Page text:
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5 misconceptions about large youth groups

Misconceptions about large youth groupsWhen I worked in a small church setting, I’ll admit that I held several beliefs about large church youth groups that were solely based on an outside perception. But now that I work in a church that some people would consider “large,” I see that none of them were true.

1. Worship is more energetic in a large group. This depends on what you mean by “energetic.” If by energetic you mean lots of lights and loud sound systems, then yes, larger churches are more likely to be able to pull that off, but we all know that energetic worship has nothing to do with genuine and authentic worship, which usually has nothing to do with energy.

2. They can do events that are more attractive to teens and outsiders. Not true. Some teens and outsiders are attracted to smaller intimate groups for a whole variety of reasons: they feel like someone knows them, that they’ll be missed if they don’t show up the next week, or that there’s more authenticity than show.

3. Their large budget lets them do a lot more events and programs. As someone who works with a “large” budget, I can guarantee you that having a large budget doesn’t necessarily mean that it goes any further on a large group than a small budget goes on a small group.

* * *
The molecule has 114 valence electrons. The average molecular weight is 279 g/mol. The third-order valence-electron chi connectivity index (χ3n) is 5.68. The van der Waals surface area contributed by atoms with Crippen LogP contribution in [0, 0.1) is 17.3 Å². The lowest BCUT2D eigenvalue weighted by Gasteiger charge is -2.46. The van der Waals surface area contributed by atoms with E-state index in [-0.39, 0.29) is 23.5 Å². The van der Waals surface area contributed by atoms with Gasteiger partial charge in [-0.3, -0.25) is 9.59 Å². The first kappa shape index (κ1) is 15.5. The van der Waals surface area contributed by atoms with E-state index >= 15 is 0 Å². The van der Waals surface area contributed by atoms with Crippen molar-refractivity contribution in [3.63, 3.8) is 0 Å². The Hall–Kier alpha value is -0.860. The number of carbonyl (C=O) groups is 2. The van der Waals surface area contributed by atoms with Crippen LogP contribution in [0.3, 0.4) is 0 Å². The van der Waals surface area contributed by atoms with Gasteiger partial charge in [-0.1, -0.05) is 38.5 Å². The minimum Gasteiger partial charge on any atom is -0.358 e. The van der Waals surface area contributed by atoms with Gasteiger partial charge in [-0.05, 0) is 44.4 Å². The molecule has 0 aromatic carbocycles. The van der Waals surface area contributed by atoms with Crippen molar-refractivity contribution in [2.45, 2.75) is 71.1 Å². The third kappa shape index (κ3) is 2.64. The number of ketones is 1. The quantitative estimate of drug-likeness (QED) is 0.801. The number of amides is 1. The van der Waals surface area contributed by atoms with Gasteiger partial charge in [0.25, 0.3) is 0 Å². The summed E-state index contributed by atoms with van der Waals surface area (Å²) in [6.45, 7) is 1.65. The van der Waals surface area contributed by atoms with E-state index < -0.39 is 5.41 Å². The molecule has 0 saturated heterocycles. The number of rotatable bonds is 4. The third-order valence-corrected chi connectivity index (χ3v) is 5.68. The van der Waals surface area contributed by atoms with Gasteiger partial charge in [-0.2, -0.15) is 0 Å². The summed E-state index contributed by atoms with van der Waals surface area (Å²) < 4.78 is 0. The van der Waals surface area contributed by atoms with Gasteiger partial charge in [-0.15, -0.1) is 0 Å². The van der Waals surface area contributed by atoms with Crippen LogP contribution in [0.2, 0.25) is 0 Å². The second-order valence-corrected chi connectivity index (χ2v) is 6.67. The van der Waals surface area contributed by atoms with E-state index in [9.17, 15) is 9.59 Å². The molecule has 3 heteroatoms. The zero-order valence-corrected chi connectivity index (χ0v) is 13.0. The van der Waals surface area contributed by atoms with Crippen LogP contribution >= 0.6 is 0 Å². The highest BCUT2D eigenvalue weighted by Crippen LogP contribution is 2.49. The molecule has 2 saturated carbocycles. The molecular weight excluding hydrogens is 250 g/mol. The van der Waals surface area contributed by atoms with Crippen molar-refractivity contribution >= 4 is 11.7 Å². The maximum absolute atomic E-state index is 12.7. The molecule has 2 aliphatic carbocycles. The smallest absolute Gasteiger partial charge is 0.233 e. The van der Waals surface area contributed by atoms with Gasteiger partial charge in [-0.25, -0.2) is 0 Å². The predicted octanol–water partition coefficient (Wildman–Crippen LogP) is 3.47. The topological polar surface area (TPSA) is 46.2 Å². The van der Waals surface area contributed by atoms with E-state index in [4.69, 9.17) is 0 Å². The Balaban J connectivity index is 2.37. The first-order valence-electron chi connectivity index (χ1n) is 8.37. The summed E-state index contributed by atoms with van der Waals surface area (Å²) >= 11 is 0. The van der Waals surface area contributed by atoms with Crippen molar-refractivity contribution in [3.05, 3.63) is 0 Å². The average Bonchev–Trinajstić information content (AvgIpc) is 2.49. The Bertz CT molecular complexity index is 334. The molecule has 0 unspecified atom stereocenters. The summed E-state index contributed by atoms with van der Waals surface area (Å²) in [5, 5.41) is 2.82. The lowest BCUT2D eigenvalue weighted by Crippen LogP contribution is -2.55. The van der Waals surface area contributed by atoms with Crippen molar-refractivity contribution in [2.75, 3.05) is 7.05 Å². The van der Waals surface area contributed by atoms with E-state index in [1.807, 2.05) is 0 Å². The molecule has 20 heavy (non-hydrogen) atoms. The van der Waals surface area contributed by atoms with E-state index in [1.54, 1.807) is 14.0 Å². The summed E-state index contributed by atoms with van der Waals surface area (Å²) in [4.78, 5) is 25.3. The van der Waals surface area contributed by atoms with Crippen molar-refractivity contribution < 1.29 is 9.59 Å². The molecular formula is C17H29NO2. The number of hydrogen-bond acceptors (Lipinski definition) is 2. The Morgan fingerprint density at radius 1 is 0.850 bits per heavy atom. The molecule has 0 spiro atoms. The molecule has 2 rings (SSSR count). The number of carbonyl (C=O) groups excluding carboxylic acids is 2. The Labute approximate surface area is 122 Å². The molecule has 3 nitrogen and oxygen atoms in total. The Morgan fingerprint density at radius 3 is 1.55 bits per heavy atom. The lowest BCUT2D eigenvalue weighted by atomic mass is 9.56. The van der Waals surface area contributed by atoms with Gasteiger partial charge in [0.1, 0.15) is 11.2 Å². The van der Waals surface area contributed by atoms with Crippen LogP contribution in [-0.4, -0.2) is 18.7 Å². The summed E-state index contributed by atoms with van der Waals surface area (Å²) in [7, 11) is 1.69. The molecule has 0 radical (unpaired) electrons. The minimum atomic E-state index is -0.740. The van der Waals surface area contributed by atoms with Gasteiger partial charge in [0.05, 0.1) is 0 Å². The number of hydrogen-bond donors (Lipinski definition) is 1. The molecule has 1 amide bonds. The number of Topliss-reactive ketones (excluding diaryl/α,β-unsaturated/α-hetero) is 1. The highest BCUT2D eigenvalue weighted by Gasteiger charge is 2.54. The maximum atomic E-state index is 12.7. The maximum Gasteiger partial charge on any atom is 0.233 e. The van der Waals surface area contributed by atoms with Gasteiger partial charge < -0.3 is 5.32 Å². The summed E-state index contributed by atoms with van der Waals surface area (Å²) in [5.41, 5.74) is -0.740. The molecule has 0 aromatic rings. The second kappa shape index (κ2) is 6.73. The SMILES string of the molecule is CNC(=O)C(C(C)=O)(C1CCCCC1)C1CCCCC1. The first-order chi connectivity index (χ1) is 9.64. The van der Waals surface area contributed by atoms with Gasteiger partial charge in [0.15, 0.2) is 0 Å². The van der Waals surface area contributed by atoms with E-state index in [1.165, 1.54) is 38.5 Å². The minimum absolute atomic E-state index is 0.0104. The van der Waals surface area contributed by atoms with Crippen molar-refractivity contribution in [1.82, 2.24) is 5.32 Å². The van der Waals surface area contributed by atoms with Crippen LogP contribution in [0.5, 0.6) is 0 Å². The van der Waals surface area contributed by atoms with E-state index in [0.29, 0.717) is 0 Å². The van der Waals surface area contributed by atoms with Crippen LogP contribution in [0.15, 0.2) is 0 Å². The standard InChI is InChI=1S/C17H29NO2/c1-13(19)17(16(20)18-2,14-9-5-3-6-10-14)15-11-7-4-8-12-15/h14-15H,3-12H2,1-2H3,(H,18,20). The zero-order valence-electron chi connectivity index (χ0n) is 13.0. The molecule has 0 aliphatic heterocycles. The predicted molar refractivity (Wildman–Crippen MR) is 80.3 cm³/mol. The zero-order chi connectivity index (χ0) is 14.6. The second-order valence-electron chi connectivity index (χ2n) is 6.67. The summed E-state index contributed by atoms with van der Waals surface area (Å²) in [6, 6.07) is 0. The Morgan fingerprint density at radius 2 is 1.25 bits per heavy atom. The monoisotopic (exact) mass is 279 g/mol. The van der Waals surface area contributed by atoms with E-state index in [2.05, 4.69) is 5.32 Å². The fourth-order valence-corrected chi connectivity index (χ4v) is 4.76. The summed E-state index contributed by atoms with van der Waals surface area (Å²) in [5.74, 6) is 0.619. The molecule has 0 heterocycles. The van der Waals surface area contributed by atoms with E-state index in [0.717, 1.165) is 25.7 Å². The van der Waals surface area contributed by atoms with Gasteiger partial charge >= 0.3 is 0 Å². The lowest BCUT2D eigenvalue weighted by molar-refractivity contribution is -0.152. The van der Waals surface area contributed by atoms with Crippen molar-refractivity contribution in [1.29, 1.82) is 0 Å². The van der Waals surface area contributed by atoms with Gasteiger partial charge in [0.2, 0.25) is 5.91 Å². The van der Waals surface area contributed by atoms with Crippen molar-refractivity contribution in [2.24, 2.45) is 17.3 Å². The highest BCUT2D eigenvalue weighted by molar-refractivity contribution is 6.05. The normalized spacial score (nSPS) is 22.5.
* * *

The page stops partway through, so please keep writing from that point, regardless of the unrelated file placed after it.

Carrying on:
4. They have more leaders to recruit from. Just as the budget ratio between students and dollars is often similar for both large and small ministries, so it is for adult leaders. There may be a larger pool of leaders to recruit from, but there’s also a lot more leaders needed to serve. The struggle is often the same either way.

5. Bigger ministry somehow equals better ministry. Quantity over quality does not apply to bigger youth groups any more than quality over quantity applies to smaller youth groups. The effectiveness of a youth group has nothing to do with it’s size nor how “busy” it is with activities and events.


Posted on July 1, 2010

  • PJ Wong

    great post tim.
    i find that in my neck of the woods, mega churches and larger groups are either worshipped or ridiculed. sad to see either way.
    a community is a community, no matter how big or small, they've each got their own ticks.

    kudos.

  • I totally agree, Tim. The three churches I've served as a youth pastor have been medium, small, and large (in that order). When I served the small church, students who visited and stayed often said they liked the intimate setting. And there were also times when a family would visit and it would become clear they were looking for a larger church setting; I was happy to refer them to great churches in our area that better fit what they were looking for.

    While I love where I am now, there are days when I miss the small setting. Bigger doesn't mean better; it's just different, with its own set of benefits and challenges.

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